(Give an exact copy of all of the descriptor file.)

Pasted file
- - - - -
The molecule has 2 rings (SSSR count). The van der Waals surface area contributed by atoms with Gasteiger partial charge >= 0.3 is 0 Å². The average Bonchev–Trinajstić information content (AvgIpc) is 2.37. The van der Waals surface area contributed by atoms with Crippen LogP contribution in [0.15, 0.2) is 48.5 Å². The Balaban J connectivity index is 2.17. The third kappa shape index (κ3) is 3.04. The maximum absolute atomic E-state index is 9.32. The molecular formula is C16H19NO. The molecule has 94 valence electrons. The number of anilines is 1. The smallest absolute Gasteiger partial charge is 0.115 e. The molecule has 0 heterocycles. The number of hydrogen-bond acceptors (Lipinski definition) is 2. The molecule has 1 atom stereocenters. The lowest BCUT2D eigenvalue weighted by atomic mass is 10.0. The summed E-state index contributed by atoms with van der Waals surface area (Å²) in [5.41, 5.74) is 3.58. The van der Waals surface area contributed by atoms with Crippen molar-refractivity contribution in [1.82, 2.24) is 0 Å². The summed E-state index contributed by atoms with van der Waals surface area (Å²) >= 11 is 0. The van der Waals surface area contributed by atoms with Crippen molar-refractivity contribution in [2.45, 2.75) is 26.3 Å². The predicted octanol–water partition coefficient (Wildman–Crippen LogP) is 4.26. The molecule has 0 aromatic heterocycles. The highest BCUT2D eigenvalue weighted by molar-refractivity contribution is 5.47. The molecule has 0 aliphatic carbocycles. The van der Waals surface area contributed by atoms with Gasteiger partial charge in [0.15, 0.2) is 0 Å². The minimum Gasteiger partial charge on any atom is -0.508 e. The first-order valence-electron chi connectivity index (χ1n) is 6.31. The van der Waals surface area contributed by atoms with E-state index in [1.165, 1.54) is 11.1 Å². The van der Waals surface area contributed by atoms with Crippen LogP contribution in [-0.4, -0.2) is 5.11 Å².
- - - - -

The molecule has 2 rings (SSSR count). The van der Waals surface area contributed by atoms with Gasteiger partial charge >= 0.3 is 0 Å². The average Bonchev–Trinajstić information content (AvgIpc) is 2.37. The van der Waals surface area contributed by atoms with Crippen LogP contribution in [0.15, 0.2) is 48.5 Å². The Balaban J connectivity index is 2.17. The third kappa shape index (κ3) is 3.04. The maximum absolute atomic E-state index is 9.32. The molecular formula is C16H19NO. The molecule has 94 valence electrons. The number of anilines is 1. The smallest absolute Gasteiger partial charge is 0.115 e. The molecule has 0 heterocycles. The number of hydrogen-bond acceptors (Lipinski definition) is 2. The molecule has 1 atom stereocenters. The lowest BCUT2D eigenvalue weighted by atomic mass is 10.0. The summed E-state index contributed by atoms with van der Waals surface area (Å²) in [5.41, 5.74) is 3.58. The van der Waals surface area contributed by atoms with Crippen molar-refractivity contribution in [1.82, 2.24) is 0 Å². The summed E-state index contributed by atoms with van der Waals surface area (Å²) >= 11 is 0. The van der Waals surface area contributed by atoms with Crippen molar-refractivity contribution in [2.45, 2.75) is 26.3 Å². The predicted octanol–water partition coefficient (Wildman–Crippen LogP) is 4.26. The molecule has 0 aromatic heterocycles. The highest BCUT2D eigenvalue weighted by molar-refractivity contribution is 5.47. The molecule has 0 aliphatic carbocycles. The van der Waals surface area contributed by atoms with Gasteiger partial charge in [0.15, 0.2) is 0 Å². The minimum Gasteiger partial charge on any atom is -0.508 e. The first-order valence-electron chi connectivity index (χ1n) is 6.31. The van der Waals surface area contributed by atoms with E-state index in [1.165, 1.54) is 11.1 Å². The van der Waals surface area contributed by atoms with Crippen LogP contribution in [-0.4, -0.2) is 5.11 Å².